I Hate To Say "I Told You So" But ... I Told You So
Back in March, 2001 -- back when I hadn't written a lot of rants yet -- I pointed out the fallacies of what eventually became the Metro Orange Line. And although it was built over my objections and many others', it has become a success ... possibly, too much of a success.
Here is what I wrote seven years ago:
I remain skeptical that a bus-based system can handle the potential ridership; ever since the Red Line was extended to North Hollywood, passengers have been clamoring for an east-west connection and it appears that the number who would ride on this corridor would quickly overwhelm the capacity of even high-capacity buses.
Well, that day came quickly. Total monthly boardings were just under 500,000 one year after the Orange Line opened, and in July of this year the total for the month was over 700,000. Supervisor Zev Yaroslavsky, the champion of the busway project (we should never have let him visit Curitiba), points to these figures as proof that he was right to force his "line on a napkin"* into reality. But what he does not, still, realize, is that the Orange Line is carrying passenger loads more typical of light rail (its numbers are comparable to the less-successful Gold Line), while using a less-robust mode.
There are two reasons why I said what I said seven years ago, and why I'm still saying it. The first is that buses -- even the 60- to 65-foot models used on the busway -- have a capacity far below that of a rail car. And all anyone has to do for proof is stand at North Hollywood Station at any time of day (but especially at rush hour) and watch eastbound buses discharge their packed-like-sardines loads, then proceed to the westbound platform and board a similarly-sized load.
The second reason is something I hardly expect Zev to understand, because he doesn't have the background in transit operations to do so. Buses have a typical life of 12 years under Federal Transit Administration guidelines, with a major rebuild (engine overhaul, suspension rehab, etc.) at the half-life point. The Orange Line buses are already showing signs of strain from those passenger loads and will likely need that half-life rebuild within the next year ... significantly short of the six-year mark. By comparison, most of the light rail cars purchased when the Blue Line began service in 1990 are still in service, and didn't have their major overhauls done until last year.
Do the math: If a light rail car can last upwards of 30 years and the Orange Line buses are apparently going to last about eight, that means replacing the buses four times during the life of a single rail car. But Zev's math of "it will cost less to build than rail" didn't take that into account, and good luck getting anyone to make a valid comparison of the actual costs, when equipment maintenance and replacement is factored in.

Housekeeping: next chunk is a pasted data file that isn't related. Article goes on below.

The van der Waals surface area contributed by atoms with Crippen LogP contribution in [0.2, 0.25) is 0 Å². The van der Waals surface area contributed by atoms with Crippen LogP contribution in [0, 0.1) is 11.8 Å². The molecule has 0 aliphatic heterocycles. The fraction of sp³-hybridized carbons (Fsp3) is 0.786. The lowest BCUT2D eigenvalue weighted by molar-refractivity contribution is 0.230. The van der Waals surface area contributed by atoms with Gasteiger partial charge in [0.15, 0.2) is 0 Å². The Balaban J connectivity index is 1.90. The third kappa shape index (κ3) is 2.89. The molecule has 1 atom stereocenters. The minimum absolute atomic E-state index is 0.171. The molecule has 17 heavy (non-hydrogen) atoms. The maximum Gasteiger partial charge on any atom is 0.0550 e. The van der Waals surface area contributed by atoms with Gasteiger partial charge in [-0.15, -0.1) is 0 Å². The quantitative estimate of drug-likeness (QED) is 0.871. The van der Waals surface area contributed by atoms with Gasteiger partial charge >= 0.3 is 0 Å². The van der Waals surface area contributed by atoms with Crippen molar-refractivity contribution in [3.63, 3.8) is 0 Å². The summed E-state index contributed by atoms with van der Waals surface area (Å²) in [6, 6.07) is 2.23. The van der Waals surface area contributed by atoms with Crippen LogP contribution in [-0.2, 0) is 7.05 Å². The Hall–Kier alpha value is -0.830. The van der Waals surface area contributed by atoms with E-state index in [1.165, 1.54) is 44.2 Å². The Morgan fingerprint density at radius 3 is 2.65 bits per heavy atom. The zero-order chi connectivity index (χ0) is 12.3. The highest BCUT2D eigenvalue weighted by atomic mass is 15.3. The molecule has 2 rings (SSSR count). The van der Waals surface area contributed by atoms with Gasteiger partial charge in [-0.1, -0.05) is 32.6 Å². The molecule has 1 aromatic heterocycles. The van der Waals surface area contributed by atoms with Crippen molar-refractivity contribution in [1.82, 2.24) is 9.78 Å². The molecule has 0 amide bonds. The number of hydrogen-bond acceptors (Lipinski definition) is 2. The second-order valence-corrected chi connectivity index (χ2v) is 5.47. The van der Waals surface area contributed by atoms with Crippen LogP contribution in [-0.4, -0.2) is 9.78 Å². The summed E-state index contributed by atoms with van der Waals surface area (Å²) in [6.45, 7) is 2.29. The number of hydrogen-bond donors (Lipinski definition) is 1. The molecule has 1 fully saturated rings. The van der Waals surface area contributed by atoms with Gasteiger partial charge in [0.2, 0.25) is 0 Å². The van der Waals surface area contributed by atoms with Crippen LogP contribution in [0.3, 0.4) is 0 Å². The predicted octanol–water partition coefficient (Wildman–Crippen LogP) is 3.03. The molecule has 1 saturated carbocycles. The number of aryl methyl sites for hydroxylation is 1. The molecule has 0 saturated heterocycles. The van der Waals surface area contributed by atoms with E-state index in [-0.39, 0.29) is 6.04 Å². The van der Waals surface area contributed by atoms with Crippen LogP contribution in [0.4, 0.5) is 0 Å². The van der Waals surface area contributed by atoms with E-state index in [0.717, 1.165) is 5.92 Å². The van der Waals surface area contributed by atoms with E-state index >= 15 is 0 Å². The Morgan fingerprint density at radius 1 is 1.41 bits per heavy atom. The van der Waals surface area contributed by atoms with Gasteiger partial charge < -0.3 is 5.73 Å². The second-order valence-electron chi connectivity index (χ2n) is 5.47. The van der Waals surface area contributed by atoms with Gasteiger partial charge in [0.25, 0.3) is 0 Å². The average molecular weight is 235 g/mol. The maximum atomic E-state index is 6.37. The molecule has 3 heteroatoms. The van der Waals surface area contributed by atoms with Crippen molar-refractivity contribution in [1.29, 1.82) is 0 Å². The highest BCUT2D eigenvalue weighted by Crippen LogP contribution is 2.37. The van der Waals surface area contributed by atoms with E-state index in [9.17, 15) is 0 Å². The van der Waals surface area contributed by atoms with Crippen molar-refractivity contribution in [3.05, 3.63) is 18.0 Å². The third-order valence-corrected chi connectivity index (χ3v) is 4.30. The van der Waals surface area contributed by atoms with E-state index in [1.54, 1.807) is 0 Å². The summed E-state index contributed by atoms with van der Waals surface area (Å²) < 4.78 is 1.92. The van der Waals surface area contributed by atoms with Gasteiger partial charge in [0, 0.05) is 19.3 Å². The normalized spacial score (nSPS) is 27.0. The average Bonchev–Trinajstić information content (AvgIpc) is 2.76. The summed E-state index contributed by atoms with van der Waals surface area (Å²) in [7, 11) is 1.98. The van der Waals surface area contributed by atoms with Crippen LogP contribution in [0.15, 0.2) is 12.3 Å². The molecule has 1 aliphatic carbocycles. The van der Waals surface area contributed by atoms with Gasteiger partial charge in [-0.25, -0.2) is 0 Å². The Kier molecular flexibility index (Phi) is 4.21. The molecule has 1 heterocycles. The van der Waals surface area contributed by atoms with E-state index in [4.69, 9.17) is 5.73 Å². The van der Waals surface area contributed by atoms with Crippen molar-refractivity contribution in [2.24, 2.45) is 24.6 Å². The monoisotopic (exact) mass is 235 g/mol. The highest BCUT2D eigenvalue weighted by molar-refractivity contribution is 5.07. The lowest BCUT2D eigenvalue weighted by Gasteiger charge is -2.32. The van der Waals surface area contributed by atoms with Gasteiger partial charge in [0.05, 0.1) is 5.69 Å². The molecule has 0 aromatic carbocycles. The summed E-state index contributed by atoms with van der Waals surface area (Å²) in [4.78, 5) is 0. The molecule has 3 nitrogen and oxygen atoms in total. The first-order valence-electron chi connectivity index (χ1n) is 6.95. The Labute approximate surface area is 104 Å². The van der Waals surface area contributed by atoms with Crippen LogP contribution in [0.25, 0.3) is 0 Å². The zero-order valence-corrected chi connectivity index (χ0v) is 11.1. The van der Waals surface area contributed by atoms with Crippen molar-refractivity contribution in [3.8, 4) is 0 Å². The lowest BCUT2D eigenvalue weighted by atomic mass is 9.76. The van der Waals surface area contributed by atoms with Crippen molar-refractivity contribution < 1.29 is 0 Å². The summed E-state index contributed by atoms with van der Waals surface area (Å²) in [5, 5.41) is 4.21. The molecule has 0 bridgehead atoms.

I said something else back in 2001:
But where the busway proposal would appear most designed to fail is in the area of connecting service; the proposal is based around MTA operating frequent Metro Bus service on the major streets the busway would cross.
Even though I thought this unlikely because there was a lot of political pressure to create a separate "transit zone" agency to take over Metro's lines in the Valley (which, thankfully, never happened because Roger Snoble came in as CEO not long after I wrote that and instead created the "service sectors"), the connecting service never got beefed up around the Orange Line, because of the severe operating deficit that came about as a combined result of the infamous consent decree and Sacramento raiding public transportation funding. Seven of the Orange Line stations are served by north-south local lines that operate only hourly (although a few of those run more often at rush hour), and three of those stations lack full weekend service. It comes as no surprise, then, that the two busiest stations are at Van Nuys and Reseda Blvds., because those two major arterials have both 15-minute or better service and overlay Rapid service.
The breaking point will likely come much sooner than the 2015 deadline for converting the Orange Line to rail. The question now is: How are we going to cope with it when it comes?
(* - This is Zev's own term for the line's origin; he sketched it on the back of an airline napkin on the flight back from Brazil.)